So let's see that come down, let's see the revisions kind of come down, and then we'll reevaluate.

JULIE HYMAN: And Mike, in sort of a concrete way, is it-- what's going to be the biggest obstacle here? Is it going to be inflation for these companies and their-- the sort of varying ability of them to pass on costs? It doesn't feel like that the demand side of the equation is the problem.

MIKE WILSON: Yeah, it doesn't right now. I think that is common wisdom that basically, it's a supply problem, not a demand problem. But we don't agree with that at all. We think that essentially, the supply shortages have led to an abundance of over-ordering, OK? Double-ordering, whatever you want to call it. And as supply picks up, which it's now. That's what we're starting to hear, of course, that supply is getting better, normally what happens is we see orders get canceled, right? So as people get enough product, they start to then cancel those orders. And that's the next stage.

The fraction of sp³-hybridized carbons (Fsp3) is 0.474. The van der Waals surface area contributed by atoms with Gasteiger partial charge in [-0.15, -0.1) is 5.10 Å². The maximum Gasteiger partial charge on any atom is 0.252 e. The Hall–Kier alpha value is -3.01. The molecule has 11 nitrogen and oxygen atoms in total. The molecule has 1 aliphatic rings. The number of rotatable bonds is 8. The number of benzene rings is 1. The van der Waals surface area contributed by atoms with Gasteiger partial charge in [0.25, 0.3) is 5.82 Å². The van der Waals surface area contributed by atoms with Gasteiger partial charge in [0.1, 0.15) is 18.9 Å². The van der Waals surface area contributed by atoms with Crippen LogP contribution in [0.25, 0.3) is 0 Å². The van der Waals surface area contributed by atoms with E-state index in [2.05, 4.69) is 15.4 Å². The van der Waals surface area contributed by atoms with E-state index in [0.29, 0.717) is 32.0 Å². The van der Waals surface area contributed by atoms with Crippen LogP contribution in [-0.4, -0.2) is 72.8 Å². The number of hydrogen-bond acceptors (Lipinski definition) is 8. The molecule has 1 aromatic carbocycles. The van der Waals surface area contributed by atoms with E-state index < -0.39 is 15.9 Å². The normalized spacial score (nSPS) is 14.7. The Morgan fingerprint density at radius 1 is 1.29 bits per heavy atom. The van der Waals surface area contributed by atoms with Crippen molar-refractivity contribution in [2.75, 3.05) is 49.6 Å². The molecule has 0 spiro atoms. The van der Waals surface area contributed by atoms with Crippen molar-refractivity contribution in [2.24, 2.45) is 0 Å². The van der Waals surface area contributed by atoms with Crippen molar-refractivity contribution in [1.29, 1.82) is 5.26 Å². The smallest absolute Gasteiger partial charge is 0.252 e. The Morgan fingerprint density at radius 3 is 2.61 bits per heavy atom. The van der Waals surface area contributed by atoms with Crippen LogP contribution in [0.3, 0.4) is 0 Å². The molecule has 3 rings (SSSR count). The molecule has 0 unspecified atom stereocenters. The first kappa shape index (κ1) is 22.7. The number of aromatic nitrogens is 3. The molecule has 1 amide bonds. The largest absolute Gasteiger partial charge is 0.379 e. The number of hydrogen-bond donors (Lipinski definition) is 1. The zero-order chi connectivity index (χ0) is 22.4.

So we think demand is actually overstated [AUDIO OUT] industry. There are some businesses clearly where there's pent-up demand still. Maybe that's in consumer services, health care services, things that people weren't able to consume, obviously, during the pandemic. And look, once again, I think Omicron is, you know, it's a good sign that basically the hospitalization and mortality rates are much, much lower. So I'm very optimistic that we're going to see the end of this pandemic sometime this spring.

But with that comes better supply, which means then the double-ordering gets revealed. OK? So that's where we've got to be, I think, focused on here for the next couple of quarters.